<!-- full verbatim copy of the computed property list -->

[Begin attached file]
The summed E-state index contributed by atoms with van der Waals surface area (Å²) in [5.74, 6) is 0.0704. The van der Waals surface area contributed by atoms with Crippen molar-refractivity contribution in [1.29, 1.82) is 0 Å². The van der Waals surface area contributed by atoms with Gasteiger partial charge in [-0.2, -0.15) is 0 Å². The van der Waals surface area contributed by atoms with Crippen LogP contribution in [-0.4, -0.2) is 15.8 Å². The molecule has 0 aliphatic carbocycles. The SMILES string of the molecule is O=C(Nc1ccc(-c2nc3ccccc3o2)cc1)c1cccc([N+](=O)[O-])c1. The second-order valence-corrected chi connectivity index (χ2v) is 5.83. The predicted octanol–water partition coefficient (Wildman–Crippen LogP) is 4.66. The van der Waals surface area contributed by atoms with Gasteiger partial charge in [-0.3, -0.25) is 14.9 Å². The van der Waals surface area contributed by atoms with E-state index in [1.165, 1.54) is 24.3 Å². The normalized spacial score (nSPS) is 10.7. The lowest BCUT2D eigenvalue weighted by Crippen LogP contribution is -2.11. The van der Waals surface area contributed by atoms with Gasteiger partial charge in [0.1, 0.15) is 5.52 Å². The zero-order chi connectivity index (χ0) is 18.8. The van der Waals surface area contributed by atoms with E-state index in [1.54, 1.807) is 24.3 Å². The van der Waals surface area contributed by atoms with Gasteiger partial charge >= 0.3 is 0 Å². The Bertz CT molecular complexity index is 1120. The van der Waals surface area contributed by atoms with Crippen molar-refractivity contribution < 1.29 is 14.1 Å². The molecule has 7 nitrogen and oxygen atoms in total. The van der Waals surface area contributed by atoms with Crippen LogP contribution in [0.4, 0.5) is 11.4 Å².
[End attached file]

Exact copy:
The summed E-state index contributed by atoms with van der Waals surface area (Å²) in [5.74, 6) is 0.0704. The van der Waals surface area contributed by atoms with Crippen molar-refractivity contribution in [1.29, 1.82) is 0 Å². The van der Waals surface area contributed by atoms with Gasteiger partial charge in [-0.2, -0.15) is 0 Å². The van der Waals surface area contributed by atoms with Crippen LogP contribution in [-0.4, -0.2) is 15.8 Å². The molecule has 0 aliphatic carbocycles. The SMILES string of the molecule is O=C(Nc1ccc(-c2nc3ccccc3o2)cc1)c1cccc([N+](=O)[O-])c1. The second-order valence-corrected chi connectivity index (χ2v) is 5.83. The predicted octanol–water partition coefficient (Wildman–Crippen LogP) is 4.66. The van der Waals surface area contributed by atoms with Gasteiger partial charge in [-0.3, -0.25) is 14.9 Å². The van der Waals surface area contributed by atoms with E-state index in [1.165, 1.54) is 24.3 Å². The normalized spacial score (nSPS) is 10.7. The lowest BCUT2D eigenvalue weighted by Crippen LogP contribution is -2.11. The van der Waals surface area contributed by atoms with Gasteiger partial charge in [0.1, 0.15) is 5.52 Å². The zero-order chi connectivity index (χ0) is 18.8. The van der Waals surface area contributed by atoms with E-state index in [1.54, 1.807) is 24.3 Å². The van der Waals surface area contributed by atoms with Gasteiger partial charge >= 0.3 is 0 Å². The Bertz CT molecular complexity index is 1120. The van der Waals surface area contributed by atoms with Crippen molar-refractivity contribution < 1.29 is 14.1 Å². The molecule has 7 nitrogen and oxygen atoms in total. The van der Waals surface area contributed by atoms with Crippen LogP contribution in [0.4, 0.5) is 11.4 Å².